Investigations into his disappearance earlier in the month are continuing, and 18 Saudi nationals have been detained, according to the Saudi Foreign Ministry.
The kingdom also fired several intelligence officers including some close to Crown Prince Mohammed bin Salman, the ministry said, though it made no reference to the crown prince's possible involvement in the case.
"The kingdom expresses its deep regret at the painful outcome and stresses the commitment of the authorities in the kingdom to bring the facts to the public," it said in a statement.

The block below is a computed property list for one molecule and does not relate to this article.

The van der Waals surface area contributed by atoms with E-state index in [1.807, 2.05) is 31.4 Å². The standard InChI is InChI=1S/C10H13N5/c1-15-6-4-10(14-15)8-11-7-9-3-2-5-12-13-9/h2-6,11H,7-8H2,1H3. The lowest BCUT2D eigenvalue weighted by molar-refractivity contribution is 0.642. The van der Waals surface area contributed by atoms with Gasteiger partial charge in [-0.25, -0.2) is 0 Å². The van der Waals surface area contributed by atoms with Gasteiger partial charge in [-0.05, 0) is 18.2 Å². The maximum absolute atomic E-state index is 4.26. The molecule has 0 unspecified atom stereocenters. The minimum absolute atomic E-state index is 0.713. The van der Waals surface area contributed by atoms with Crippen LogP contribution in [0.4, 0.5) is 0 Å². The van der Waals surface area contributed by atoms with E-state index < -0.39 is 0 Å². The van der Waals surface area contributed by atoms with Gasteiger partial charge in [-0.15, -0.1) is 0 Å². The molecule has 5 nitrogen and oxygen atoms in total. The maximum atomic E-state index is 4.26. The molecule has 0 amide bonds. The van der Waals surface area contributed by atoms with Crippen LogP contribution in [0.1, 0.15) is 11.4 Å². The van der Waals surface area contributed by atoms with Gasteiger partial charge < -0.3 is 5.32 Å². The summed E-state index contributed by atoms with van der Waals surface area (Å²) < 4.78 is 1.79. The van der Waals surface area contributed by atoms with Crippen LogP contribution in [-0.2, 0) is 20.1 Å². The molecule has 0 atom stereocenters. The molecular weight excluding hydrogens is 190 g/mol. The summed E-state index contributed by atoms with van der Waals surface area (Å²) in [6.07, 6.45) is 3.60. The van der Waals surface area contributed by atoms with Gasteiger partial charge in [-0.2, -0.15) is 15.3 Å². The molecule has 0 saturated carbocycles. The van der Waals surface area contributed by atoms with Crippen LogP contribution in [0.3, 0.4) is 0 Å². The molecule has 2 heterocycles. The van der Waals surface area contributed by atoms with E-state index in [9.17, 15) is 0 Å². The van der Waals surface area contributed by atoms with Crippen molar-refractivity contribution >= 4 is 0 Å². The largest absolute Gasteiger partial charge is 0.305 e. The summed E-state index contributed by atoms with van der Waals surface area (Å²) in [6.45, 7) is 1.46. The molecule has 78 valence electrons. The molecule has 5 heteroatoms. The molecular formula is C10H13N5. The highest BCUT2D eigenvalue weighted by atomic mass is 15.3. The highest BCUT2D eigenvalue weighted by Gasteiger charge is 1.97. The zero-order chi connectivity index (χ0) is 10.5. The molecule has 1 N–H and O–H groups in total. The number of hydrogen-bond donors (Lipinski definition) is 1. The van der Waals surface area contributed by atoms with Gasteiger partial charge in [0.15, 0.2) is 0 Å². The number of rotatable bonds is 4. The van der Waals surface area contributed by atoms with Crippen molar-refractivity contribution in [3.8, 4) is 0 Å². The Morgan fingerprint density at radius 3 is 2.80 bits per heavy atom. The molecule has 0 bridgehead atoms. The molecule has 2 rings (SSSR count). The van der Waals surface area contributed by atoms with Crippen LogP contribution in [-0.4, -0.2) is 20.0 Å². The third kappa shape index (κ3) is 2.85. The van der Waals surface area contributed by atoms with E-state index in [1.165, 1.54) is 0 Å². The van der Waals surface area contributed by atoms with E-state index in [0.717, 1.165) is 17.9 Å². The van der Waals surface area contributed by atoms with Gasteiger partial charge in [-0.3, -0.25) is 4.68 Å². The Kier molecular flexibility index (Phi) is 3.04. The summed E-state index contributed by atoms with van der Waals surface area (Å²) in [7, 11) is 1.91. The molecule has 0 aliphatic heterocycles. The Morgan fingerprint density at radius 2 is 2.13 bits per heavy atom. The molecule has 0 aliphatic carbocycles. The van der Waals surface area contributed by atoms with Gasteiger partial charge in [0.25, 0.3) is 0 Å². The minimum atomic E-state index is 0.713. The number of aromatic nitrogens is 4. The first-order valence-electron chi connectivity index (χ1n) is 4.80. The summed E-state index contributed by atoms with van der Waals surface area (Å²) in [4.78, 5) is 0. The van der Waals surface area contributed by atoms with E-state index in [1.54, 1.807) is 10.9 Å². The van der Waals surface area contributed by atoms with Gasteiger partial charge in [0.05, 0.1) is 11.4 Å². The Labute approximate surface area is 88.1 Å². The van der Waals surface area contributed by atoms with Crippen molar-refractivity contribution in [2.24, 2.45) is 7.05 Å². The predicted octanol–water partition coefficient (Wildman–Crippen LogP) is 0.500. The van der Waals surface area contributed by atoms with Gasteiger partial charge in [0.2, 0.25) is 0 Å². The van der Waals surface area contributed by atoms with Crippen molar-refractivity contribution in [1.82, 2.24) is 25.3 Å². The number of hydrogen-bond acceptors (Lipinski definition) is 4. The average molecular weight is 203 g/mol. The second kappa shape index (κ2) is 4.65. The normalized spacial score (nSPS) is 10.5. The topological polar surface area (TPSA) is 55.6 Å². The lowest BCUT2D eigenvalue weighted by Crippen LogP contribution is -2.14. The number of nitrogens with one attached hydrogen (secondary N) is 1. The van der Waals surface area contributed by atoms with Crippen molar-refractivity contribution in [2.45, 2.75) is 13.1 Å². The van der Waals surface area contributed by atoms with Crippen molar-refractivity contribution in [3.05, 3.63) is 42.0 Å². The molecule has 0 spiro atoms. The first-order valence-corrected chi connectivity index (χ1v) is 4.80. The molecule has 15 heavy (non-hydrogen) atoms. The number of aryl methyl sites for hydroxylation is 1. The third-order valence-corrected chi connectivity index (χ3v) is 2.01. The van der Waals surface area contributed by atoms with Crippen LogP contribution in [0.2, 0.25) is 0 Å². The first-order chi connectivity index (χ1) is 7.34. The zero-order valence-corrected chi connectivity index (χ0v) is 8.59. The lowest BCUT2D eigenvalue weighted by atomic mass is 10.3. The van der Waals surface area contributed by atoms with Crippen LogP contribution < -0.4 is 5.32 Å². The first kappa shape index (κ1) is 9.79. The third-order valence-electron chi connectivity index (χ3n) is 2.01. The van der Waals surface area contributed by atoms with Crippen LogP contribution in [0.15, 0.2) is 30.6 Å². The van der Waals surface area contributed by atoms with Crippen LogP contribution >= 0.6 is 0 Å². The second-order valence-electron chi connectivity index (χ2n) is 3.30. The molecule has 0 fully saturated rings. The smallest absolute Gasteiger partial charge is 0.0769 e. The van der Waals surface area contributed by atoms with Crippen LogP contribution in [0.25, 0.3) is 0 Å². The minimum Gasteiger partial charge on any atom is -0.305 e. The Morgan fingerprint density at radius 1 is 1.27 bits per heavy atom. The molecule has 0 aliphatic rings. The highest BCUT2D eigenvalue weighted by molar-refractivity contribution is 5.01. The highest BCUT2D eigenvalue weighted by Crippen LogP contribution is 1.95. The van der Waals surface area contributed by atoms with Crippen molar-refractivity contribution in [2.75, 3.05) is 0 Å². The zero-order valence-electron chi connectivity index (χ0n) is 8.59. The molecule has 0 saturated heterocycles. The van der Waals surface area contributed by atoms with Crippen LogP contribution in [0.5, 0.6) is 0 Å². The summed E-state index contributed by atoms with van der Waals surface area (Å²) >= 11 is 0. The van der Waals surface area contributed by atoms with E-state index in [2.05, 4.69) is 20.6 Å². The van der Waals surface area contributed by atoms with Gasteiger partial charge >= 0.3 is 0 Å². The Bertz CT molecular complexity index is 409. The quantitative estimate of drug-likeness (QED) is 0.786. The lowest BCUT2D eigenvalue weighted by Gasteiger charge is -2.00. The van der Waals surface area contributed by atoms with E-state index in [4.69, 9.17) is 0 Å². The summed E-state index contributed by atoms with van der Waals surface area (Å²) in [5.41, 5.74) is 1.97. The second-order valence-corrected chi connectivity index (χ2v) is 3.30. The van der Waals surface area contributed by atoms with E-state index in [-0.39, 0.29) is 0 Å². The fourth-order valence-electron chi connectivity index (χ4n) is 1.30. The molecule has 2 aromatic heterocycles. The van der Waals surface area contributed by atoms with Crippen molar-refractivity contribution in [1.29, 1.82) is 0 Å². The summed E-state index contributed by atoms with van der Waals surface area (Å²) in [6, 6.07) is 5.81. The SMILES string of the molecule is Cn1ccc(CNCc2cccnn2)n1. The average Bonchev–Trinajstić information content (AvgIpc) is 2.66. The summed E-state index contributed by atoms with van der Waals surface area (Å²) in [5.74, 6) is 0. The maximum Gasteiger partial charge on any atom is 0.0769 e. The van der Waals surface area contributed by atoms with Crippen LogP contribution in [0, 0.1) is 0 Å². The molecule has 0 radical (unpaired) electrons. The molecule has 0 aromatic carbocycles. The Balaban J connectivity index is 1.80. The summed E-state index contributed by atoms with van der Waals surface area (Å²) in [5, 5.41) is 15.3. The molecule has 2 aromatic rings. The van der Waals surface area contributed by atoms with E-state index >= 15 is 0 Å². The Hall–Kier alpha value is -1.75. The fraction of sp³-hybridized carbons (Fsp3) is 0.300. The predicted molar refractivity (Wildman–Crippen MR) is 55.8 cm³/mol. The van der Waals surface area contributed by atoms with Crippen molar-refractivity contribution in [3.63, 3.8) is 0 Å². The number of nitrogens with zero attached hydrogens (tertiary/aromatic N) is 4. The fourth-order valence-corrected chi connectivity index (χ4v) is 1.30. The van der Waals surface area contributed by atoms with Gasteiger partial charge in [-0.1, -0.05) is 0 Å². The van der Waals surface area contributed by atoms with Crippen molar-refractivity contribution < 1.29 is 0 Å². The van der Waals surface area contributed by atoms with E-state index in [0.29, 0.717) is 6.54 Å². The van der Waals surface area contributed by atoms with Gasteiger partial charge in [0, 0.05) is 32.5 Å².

U.S. President Donald Trump said Friday he thinks the Saudi's account is "credible" but that what happened to Khashoggi is "unacceptable."
Trump told reporters in Arizona that he could consider imposing sanctions on Saudi Arabia. But he appeared unwilling to get too tough on the nation's key ally in the Middle East, given Riyadh's role in countering Iran's influence in the region and as a major buyer of U.S. military equipment.
Khashoggi, a columnist for the Washington Post who had been critical of Saudi Arabia's royal family, vanished after entering the Saudi consulate in Istanbul on Oct. 2.
U.S. media have reported that Turkish investigators heard audio recordings that suggested Khashoggi was tortured and killed.
White House press secretary Sarah Huckabee Sanders said Friday the United States "will continue to closely follow the international investigations into this tragic incident and advocate for justice that is timely, transparent, and in accordance with all due process."